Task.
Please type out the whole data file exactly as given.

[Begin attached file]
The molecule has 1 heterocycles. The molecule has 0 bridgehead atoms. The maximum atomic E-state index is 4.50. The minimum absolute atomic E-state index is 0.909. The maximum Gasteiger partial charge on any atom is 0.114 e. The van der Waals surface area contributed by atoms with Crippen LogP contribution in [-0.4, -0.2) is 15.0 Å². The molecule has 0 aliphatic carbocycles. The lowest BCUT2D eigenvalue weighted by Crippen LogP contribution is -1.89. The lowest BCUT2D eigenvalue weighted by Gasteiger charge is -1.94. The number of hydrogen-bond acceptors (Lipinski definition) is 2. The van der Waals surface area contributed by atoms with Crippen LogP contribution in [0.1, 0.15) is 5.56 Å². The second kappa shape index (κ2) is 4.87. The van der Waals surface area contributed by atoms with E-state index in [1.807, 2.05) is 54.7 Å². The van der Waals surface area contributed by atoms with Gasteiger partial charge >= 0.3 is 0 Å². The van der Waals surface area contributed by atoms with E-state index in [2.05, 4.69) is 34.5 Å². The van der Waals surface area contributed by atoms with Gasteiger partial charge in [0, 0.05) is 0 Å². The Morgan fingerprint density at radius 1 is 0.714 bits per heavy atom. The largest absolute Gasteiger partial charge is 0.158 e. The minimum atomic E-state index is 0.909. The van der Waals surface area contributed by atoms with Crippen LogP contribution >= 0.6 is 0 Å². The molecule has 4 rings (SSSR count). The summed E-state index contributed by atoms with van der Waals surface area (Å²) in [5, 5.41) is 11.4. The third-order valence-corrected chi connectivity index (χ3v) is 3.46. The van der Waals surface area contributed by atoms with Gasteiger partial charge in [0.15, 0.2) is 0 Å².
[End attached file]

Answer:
The molecule has 1 heterocycles. The molecule has 0 bridgehead atoms. The maximum atomic E-state index is 4.50. The minimum absolute atomic E-state index is 0.909. The maximum Gasteiger partial charge on any atom is 0.114 e. The van der Waals surface area contributed by atoms with Crippen LogP contribution in [-0.4, -0.2) is 15.0 Å². The molecule has 0 aliphatic carbocycles. The lowest BCUT2D eigenvalue weighted by Crippen LogP contribution is -1.89. The lowest BCUT2D eigenvalue weighted by Gasteiger charge is -1.94. The number of hydrogen-bond acceptors (Lipinski definition) is 2. The van der Waals surface area contributed by atoms with Crippen LogP contribution in [0.1, 0.15) is 5.56 Å². The second kappa shape index (κ2) is 4.87. The van der Waals surface area contributed by atoms with E-state index in [1.807, 2.05) is 54.7 Å². The van der Waals surface area contributed by atoms with Gasteiger partial charge >= 0.3 is 0 Å². The van der Waals surface area contributed by atoms with E-state index in [2.05, 4.69) is 34.5 Å². The van der Waals surface area contributed by atoms with Gasteiger partial charge in [0, 0.05) is 0 Å². The Morgan fingerprint density at radius 1 is 0.714 bits per heavy atom. The largest absolute Gasteiger partial charge is 0.158 e. The minimum atomic E-state index is 0.909. The van der Waals surface area contributed by atoms with Crippen LogP contribution >= 0.6 is 0 Å². The molecule has 4 rings (SSSR count). The summed E-state index contributed by atoms with van der Waals surface area (Å²) in [5, 5.41) is 11.4. The third-order valence-corrected chi connectivity index (χ3v) is 3.46. The van der Waals surface area contributed by atoms with Gasteiger partial charge in [0.15, 0.2) is 0 Å².